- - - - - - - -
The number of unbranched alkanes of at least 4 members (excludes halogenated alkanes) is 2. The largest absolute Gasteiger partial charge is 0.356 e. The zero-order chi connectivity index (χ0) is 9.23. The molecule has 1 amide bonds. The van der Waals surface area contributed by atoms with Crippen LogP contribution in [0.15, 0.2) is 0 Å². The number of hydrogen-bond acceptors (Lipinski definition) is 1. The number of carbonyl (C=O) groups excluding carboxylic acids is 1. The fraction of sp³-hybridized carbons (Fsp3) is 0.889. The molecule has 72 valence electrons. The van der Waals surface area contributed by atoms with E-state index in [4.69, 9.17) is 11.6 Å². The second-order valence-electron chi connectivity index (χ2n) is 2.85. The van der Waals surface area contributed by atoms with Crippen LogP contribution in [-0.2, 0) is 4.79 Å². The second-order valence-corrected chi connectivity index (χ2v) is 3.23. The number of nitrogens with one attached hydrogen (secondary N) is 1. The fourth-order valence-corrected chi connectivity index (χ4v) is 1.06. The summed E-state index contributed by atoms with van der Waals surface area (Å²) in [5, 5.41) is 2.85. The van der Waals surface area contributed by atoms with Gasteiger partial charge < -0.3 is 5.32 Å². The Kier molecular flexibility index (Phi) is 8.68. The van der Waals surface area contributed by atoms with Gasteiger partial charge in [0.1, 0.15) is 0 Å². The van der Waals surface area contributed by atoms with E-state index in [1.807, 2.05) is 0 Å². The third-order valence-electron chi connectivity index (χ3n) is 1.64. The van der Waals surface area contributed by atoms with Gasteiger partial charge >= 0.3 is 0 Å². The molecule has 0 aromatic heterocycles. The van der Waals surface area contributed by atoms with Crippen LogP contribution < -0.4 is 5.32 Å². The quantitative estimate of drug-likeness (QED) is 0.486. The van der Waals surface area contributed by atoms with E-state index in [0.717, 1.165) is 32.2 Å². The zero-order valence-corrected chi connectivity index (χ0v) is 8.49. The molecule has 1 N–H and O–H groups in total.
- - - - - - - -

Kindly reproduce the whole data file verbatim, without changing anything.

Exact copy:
The number of unbranched alkanes of at least 4 members (excludes halogenated alkanes) is 2. The largest absolute Gasteiger partial charge is 0.356 e. The zero-order chi connectivity index (χ0) is 9.23. The molecule has 1 amide bonds. The van der Waals surface area contributed by atoms with Crippen LogP contribution in [0.15, 0.2) is 0 Å². The number of hydrogen-bond acceptors (Lipinski definition) is 1. The number of carbonyl (C=O) groups excluding carboxylic acids is 1. The fraction of sp³-hybridized carbons (Fsp3) is 0.889. The molecule has 72 valence electrons. The van der Waals surface area contributed by atoms with E-state index in [4.69, 9.17) is 11.6 Å². The second-order valence-electron chi connectivity index (χ2n) is 2.85. The van der Waals surface area contributed by atoms with Crippen LogP contribution in [-0.2, 0) is 4.79 Å². The second-order valence-corrected chi connectivity index (χ2v) is 3.23. The number of nitrogens with one attached hydrogen (secondary N) is 1. The fourth-order valence-corrected chi connectivity index (χ4v) is 1.06. The summed E-state index contributed by atoms with van der Waals surface area (Å²) in [5, 5.41) is 2.85. The van der Waals surface area contributed by atoms with Gasteiger partial charge < -0.3 is 5.32 Å². The Kier molecular flexibility index (Phi) is 8.68. The van der Waals surface area contributed by atoms with Gasteiger partial charge in [0.1, 0.15) is 0 Å². The van der Waals surface area contributed by atoms with E-state index in [1.807, 2.05) is 0 Å². The third-order valence-electron chi connectivity index (χ3n) is 1.64. The van der Waals surface area contributed by atoms with Gasteiger partial charge >= 0.3 is 0 Å². The molecule has 0 aromatic heterocycles. The van der Waals surface area contributed by atoms with Crippen LogP contribution < -0.4 is 5.32 Å². The quantitative estimate of drug-likeness (QED) is 0.486. The van der Waals surface area contributed by atoms with E-state index in [0.717, 1.165) is 32.2 Å². The zero-order valence-corrected chi connectivity index (χ0v) is 8.49. The molecule has 1 N–H and O–H groups in total.